Religious Stuff

‘Therefore do not let anyone judge you by what you eat or drink, or with regard to a religious festival, a New Moon celebration or a Sabbath day. These are a shadow of the things that were to come; the reality, however, is found in Christ.’  Colossians 2:16-18
Have you ever been criticised for not tithing to your local church? Of course giving is a central element of Christian faith and financial giving is an important part of that. But giving ten per cent of one’s pre-tax income is nothing less than a religious presumption. 

Do you feel uncomfortable when you are expected to recite the ‘Lord’s prayer’ so fast that you cannot possibly even think about what you are saying? If you do feel uncomfortable with this then thank God because you are not yet religiously inoculated!

Why must ‘church’ be on Sundays? Do we have to observe Christmas? I must tell you that I go to church on Sunday and I do observe Christmas – but not because it is a religious convention to do so. I come together with my fellow believers on a Sunday to worship God, to learn to obey his Word, and to have fellowship with his other children. I would happily do this on a Saturday, or a weekday evening. However, Sunday is a non-work day for most and so it is a good day to gather together as a local church.
As a leader of a local church I call my fellow Elders to annually examine our church practices. We ask the question of all rituals, rites, and ceremonies, ‘Do we do this to help us build our communal relationship with Jesus and each other, or do we do this because we always have, or because it’s expected?’ This is a healthy practice for any church and for our private devotional lives.
Picture of Christopher Peppler

Christopher Peppler



3 thoughts on “Religious Stuff”

  1. The ten percent tithe thing can often limit our giving, or it did for me.

    At one stage I was all about the ten percent that if I couldn’t afford to give ten percent then I’d give nothing. The whole ‘ten percent’ thing became so engraved in my mind that it was either ten percent or nothing.

    It was a great revelation when God said to me one day, “You can give five percent too you know.” I was like, what? I don’t have to give a full ten percent?

    That’s how something religious can actually limit us. Five percent was always better than nothing, but because the rule said ‘ten percent’ I would give nothing when I couldn’t afford it. Meanwhile, I could have at least given SOMETHING, it’s just that the thought never crossed my mind. Strange, I know.

  2. Thanks for your comment Ryan. I know that the subject of Tithing is liable to stir up the small change in a number of Pastors pockets 🙂 But as a pastor myself, I want people to give financially as a joyful expression of gratitude and love for Jesus and His church. I believe, as it seems you do, that giving must be intentional and responsive, not out of compulsion or religious obligation. God be with you.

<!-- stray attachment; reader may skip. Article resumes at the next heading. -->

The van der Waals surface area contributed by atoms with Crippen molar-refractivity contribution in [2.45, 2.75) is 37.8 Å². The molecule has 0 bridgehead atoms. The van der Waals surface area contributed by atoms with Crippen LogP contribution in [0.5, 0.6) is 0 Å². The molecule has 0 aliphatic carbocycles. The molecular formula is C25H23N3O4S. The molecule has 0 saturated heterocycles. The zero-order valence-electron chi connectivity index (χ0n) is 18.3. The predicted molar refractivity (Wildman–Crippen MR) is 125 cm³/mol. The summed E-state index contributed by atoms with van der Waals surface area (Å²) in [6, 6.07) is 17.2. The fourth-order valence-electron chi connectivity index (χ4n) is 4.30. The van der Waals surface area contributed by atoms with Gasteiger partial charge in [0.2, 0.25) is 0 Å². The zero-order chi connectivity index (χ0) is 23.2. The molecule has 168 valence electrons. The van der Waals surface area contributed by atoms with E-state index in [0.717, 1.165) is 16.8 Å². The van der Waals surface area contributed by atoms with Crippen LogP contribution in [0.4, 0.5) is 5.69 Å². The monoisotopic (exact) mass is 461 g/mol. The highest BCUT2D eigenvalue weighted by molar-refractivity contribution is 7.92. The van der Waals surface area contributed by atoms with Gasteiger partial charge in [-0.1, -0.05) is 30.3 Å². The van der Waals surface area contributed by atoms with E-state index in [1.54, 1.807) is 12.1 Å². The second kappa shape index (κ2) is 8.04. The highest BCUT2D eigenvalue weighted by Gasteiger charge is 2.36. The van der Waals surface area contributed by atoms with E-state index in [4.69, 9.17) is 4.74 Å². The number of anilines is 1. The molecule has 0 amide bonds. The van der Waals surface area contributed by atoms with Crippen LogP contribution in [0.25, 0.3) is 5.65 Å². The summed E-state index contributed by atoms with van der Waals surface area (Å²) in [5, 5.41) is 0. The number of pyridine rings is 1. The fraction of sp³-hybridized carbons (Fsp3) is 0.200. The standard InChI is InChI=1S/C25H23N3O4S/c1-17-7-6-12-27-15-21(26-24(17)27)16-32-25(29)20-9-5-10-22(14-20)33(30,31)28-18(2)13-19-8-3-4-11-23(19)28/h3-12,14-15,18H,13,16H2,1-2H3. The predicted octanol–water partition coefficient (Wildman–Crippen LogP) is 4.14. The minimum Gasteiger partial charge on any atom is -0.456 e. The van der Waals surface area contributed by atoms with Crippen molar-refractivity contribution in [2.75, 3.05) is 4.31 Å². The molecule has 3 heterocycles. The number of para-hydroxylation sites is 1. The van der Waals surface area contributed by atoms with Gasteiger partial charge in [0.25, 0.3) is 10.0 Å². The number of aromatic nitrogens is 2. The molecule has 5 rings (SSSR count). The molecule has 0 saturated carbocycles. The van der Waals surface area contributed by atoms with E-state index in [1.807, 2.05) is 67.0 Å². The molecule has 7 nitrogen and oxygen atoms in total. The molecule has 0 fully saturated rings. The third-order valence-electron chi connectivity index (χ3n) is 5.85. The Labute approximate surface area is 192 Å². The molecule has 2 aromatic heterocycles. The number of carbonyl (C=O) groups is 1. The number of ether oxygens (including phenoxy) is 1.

Leave a Comment

Your email address will not be published. Required fields are marked *

Weekly Highlights

About Me

My name is Christopher Peppler and I was born in Cape Town, South Africa in 1947. While working in the financial sector I achieved a number of business qualifications from the Institute of Bankers, Damelin Management School, and The University of the Witwatersrand Business School. After over 20 years as a banker, I followed God’s calling and joined the ministry full time. After becoming a pastor of what is now a quite considerable church, I  earned an undergraduate theological qualification from the Baptist Theological College of Southern Africa and post-graduate degrees from two United States institutions. I was also awarded the Doctor of Theology in Systematic Theology from the University of Zululand in 2000.

Four years before that I established the South African Theological Seminary (SATS), which today is represented in over 70 countries and has more than 2 500 active students enrolled with it. I presently play an role supervising Masters and Doctoral students.

I am a passionate champion of the Christocentric or Christ-centred Principle, an approach to biblical interpretation and theological construction that emphasises the centrality of Jesus

I have been happily married to Patricia since the age of 20, have two children, Lance and Karen, a daughter-in-law Tracey, and granddaughters Jessica and Kirsten. I have now retired from both church and seminary leadership and devote my time to writing, discipling, and the classical guitar.

If you would like to read my testimony to Jesus then click HERE.